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Japanese Investor Pays $531M For D.C. Office Building

The office building at 601 Massachusetts Ave. NW, where law firm Arnold & Porter and the Entertainment Software Association moved.

A Japanese investor has made a splash with its first D.C. purchase, acquiring a Mount Vernon Triangle office building in the District's largest property sale of the year so far.

An affiliate of Tokyo-based Mori Trust Co. acquired the office building at 601 Massachusetts Ave. NW for $531M from Boston Properties, the Washington Business Journal reports.

The sale tops the previous high-water mark for most expensive in D.C. this year, besting Nuveen Real Estate's $375M acquisition of an office at 601 D St. NW from Tishman Speyer.

The office building is anchored by Arnold & Porter, which agreed to pre-lease a large chunk of the 460K SF property for its headquarters in 2013. The site was long the home of National Public Radio before it relocated to NoMa. The development was built in less than three years and cost $350M.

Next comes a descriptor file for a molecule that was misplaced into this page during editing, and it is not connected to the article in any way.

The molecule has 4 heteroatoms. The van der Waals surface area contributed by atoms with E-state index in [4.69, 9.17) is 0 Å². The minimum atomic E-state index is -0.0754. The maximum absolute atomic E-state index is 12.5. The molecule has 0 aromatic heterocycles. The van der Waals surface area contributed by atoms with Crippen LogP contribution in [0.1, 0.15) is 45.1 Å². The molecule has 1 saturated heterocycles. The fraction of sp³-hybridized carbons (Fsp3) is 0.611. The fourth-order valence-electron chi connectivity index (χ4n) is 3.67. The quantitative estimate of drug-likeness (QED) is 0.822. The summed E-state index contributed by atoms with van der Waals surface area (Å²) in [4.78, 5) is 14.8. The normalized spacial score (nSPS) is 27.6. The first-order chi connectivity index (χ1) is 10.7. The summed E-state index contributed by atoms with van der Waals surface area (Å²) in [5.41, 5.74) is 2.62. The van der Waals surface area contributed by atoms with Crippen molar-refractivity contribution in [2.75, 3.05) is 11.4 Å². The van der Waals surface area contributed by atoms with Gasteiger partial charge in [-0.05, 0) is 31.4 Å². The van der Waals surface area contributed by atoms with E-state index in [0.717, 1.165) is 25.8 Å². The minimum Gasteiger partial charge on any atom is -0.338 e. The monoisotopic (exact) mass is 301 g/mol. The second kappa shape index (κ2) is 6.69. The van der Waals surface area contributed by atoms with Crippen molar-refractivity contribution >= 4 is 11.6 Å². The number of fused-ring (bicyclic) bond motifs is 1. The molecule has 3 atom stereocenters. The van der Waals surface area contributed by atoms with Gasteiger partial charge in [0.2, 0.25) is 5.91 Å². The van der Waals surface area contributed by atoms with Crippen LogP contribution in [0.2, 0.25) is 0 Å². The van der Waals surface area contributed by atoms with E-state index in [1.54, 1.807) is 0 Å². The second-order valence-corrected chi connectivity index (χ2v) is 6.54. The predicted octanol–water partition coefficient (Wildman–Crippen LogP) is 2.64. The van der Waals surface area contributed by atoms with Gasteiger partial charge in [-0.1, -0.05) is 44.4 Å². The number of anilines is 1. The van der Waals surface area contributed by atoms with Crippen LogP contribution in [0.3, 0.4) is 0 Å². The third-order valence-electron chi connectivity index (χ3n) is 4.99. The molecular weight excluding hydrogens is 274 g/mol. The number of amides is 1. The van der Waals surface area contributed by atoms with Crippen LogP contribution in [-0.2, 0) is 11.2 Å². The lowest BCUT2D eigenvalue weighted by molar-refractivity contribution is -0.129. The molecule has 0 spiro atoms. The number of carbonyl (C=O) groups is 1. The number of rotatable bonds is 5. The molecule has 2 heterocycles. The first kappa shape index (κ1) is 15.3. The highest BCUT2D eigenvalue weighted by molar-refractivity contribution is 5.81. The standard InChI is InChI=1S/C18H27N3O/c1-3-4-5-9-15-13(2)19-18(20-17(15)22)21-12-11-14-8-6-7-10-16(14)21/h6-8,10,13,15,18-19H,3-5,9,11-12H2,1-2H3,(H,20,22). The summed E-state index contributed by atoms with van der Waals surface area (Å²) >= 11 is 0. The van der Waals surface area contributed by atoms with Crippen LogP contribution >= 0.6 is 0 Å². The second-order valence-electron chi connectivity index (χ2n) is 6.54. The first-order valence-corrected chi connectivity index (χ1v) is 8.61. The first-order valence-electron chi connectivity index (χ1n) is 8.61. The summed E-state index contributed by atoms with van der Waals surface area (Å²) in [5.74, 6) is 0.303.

This is Mori's first acquisition in D.C. proper, but it has been active in the suburbs; an affiliate bought two Herndon office buildings in March for $142M from Barings

Mori has been looking to invest about $1.43B in real estate outside of Japan since 2016, according to WBJ. Previously, the firm has acquired office properties in Boston and Silicon Valley.

Mori isn’t the first Japanese investor to make a splash in the D.C. office market.

From 2016 to 2017, Tokyo-based Unizo Holding Co. was the dominant buyer of District office buildings, spending at least $1.2B. For a period, it was responsible for more than a quarter of all office sales volume in the District.

Its portfolio rapidly grew to include more than 2M SF, but its presence in the city burned bright and faded away. The firm sold three of its D.C. assets — all for less than it paid — before agreeing to be acquired by a coalition of its own employees and Dallas-based Lone Star Funds.

Other Japanese investors have had more success: North American Sekisui House is the primary backer of the mixed-use City Ridge, the Wegmans-anchored redevelopment of the Fannie Mae headquarters near Tenleytown that celebrated its grand opening in July.